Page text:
It’s Critical to Complete Your Bankruptcy and Get your Discharge


Category: Personal Bankruptcy (16) comments

If you want your debts to be eliminated you need to keep your eye on the goal. That goal is obtaining your bankruptcy discharge. To get that discharge, and have no more debts at the end, you need to complete the process — all of the process.

no more debts means obtaining bankruptcy discharge

I can’t stress the importance of this statement enough. There are few options for changing your mind once you have begun and they all involve paying more money back to your creditors.

I meet people who did not complete the duties associated with their bankruptcy and come back years later surprised to hear that they were never discharged. What causes them to reach out is the fact that they have tried to get new credit or have needed to file another insolvency procedure only to find the original bankruptcy needs to be dealt with.

The duties required during your bankruptcy are not overly onerous. The biggest requirements include providing information to the trustee such as tax return information and monthly income and expense statements, making your necessary payments and attending two credit counselling sessions. These sessions are mandatory, not optional, but they are there for your benefit to help you recover from bankruptcy with stronger money management skills.

If you do not complete all of these duties you will not get discharged.  Since your bankruptcy discharge is what eliminates your responsibility to pay back your debt, not receiving your discharge can pose a problem.

So what happens if you don’t finish the process? Well first, the trustee can apply to the court for his discharged. This means he is no longer administering your bankruptcy. Once this has happened on top of all of the other outstanding duties you will need to pay an additional fee up front to have the trustee reopen the file. You then need to complete all of your outstanding duties.  And then, you need to have the bankruptcy court grant your discharge which may mean going to court and facing the judge.

Once the trustee is discharged, all of the original creditors are able to come back. They will charge you interest for the entire time you were supposed to be in bankruptcy and can begin to pursue collection activity again. They also have the right to pursue legal action against you, like put a lien on your assets or garnishee your pay cheque. And let’s say that the reason you went bankrupt in the first place was due to a garnishment, well, the original judgement is valid once again and they can go right back after your pay cheque and there will be nothing you can do to stop them either than pay the debt in full.

Bankruptcy doesn’t have to be hard. It is a process and you must complete the process. We are here to help you every step of the way but we can’t do it for you and once you start it is in your own best interest to  finish.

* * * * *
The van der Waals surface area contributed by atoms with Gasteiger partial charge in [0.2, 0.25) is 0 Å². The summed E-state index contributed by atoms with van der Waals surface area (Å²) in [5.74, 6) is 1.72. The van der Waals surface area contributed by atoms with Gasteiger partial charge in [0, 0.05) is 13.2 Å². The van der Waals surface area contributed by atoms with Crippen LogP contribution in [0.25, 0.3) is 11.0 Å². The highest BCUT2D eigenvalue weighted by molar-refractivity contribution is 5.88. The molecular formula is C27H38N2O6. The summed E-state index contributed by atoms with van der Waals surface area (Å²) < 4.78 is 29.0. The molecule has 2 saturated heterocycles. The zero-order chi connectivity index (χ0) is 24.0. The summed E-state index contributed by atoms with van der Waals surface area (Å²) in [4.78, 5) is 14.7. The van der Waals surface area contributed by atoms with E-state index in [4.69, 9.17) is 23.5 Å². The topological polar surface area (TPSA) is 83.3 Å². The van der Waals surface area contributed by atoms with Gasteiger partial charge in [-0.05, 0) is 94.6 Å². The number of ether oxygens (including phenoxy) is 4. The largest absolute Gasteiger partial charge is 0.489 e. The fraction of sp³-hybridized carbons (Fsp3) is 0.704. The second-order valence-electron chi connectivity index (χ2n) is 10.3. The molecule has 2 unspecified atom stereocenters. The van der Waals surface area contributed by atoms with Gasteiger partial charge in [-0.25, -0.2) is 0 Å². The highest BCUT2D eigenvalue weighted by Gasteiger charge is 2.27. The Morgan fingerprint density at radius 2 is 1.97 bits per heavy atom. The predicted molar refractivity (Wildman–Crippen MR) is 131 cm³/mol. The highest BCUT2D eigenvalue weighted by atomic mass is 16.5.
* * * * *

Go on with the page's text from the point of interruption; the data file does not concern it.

Leave A Comment

  1. Leona M.

    I am in a second bankruptcy, and have not done much of anything. I honestly can’t afford the payment.
    I don’t know what to do?

    Reply
    1. J. Douglas Hoyes

      Hi Leona. You should immediately contact your trustee and work out a plan. If you don’t complete your duties a court hearing will be scheduled, so it is better to have a strategy worked out with your trustee to complete your bankruptcy if possible.

      Reply
  2. Rich St Thomas

    Hi I filed for bankruptcy but failed to make all my payments . The trustee has since been discharged and my bankruptcy is not complete . This was several years ago . Is it possible to start making payments to someone in order to complete the bankruptcy or can/should I restart ??

    Reply
    1. Ted Michalos Post author

      You should contact the trustee that originally handled your bankruptcy to see what they think you need to do in order to be discharged (complete the bankruptcy). You may approach a different trustee or ask a lawyer to assist you, but at the end of the day, the Court will ask your original trustee what items/duties remain outstanding and you will need to complete those duties in order to be discharged.

      Reply
  3. Lindsay Manning

    I filed for bankruptcy in August 2013 and never finished it. I have paid a lot of the debts off myself that were included in the bankruptcy. My question is, since I can’t seem to find it anywhere on the internet… Will an unfinished bankruptcy at any point purge from my credit report or will it remain there forever until discharged?

    Reply
    1. Ted Michalos Post author

      Most “history” items on your credit report disappear after 7 years. The 7 year clock starts when the event is last reported to the credit bureau – that was probably whenever the trustee closed their file. The fact that you are an undischarged bankrupt remains until you are discharged. If you apply for credit, or a job or are asked “have you ever filed for bankruptcy will always be “yes” and if they ask when you completed the file the answer will be “I didn’t”. If you’ve paid off most of the debts you may want to contact the trustee that handled the file to see about having the bankruptcy annulled. It involves going to Court, but depending on what you still owe, it might make sense…

      Reply
  4. Kristina

    My husband filed for bankruptcy while we were separated this was about 12 years ago. He did not follow through with the bankruptcy and the trustee that he had no longer exists so what are our options for him to complete the bankruptcy and be discharged?

    Reply
    1. J. Douglas Hoyes